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Grafton Historical Society

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     In the late spring of 1862 an urgent call was put out by a concerned President Lincoln for volunteer troops to defend the city of Washington, D.C.  The Confederates were concentrating their forces in the Shenandoah Valley in western Virginia, and had pushed back General Banks' Union army into Maryland.  The Union was concerned that the Rebel forces may march east.
The President called for 40,000 men from all states to enlist for three months to help protect the capital.  The governor of Rhode Island was charged with raising a cavalry unit as its contribution.
     At Dartmouth College in Hanover, NH, a group of students, led by junior Sanford S. Barr, was inspired to rise to the call and offer its services as a cavalry company to the Rhode Island governor after Vermont, New Hampshire, and Massachusetts declined its offer.   At first over 100 students from Dartmouth were eager to sign up.  But college president Nathan Lord and other faculty members were against the idea.  They wrote letters home to the parents opposing the effort.  As a result, many students were not given permission to sign up by their parents.
     Burr and his friends then contacted nearby college students to join the cause.  He finally recruited 81 students from the colleges of Dartmouth, Norwich and Middlebury in Vermont, Bowdoin in Maine, Union in New York, and Amherst and Williams in Massachusetts.  These students formed the unit that became known as the "College Cavaliers."  They were the only cavalry unit in the Civil War composed entirely of college students.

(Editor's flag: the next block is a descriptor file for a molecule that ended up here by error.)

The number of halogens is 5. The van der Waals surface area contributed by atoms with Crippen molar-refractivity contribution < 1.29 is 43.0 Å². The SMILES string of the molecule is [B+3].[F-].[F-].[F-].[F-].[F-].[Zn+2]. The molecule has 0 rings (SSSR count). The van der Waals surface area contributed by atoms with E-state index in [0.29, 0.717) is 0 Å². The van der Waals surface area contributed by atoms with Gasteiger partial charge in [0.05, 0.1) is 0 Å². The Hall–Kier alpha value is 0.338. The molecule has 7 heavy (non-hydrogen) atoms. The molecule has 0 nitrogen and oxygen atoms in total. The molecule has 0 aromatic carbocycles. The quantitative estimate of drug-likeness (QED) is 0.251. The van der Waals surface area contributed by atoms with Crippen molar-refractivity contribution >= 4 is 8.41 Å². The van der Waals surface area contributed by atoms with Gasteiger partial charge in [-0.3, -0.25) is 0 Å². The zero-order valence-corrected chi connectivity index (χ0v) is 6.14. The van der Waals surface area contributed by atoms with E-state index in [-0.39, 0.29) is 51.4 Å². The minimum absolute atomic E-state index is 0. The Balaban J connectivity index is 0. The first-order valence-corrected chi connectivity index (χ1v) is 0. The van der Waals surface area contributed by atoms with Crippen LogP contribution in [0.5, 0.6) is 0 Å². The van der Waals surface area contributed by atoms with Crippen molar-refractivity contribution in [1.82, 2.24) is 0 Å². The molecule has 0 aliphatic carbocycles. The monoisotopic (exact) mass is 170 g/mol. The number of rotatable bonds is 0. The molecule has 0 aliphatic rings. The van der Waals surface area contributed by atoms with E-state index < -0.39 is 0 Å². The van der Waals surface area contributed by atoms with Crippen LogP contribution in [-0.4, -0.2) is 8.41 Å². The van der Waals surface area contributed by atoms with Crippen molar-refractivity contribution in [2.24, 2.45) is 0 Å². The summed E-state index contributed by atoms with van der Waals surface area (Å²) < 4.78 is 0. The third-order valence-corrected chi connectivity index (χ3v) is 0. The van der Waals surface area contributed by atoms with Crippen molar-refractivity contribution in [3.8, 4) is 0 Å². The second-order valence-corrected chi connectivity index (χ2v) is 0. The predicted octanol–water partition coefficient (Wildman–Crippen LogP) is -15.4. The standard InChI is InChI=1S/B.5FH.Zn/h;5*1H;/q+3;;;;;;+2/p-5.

Official records show that two friends from Grafton, Vermont, Samuel B. Pettengill and Wilder Luke Burnap were mustered into the service on June 24,1862 for three months of service in the 7th squadron, Rhode Island Cavalry, Troop B.  They were attending different colleges: Sam was at Middlebury College and Wilder was at Dartmouth College.  But they chose to volunteer together. 
     Later in 1883, Samuel Pettengill wrote and published a book about the events of those three months entitled "The College Cavaliers, a sketch of the service of a company of college students in the Union Army in 1862."
     This story is based on Sam's book, his lifelong friendship with Wilder Burnap, and the historical actions of the College Cavaliers.  The people, places, and military events are all part of actual history.
                                                                                                                                  Thomas E. Fontaine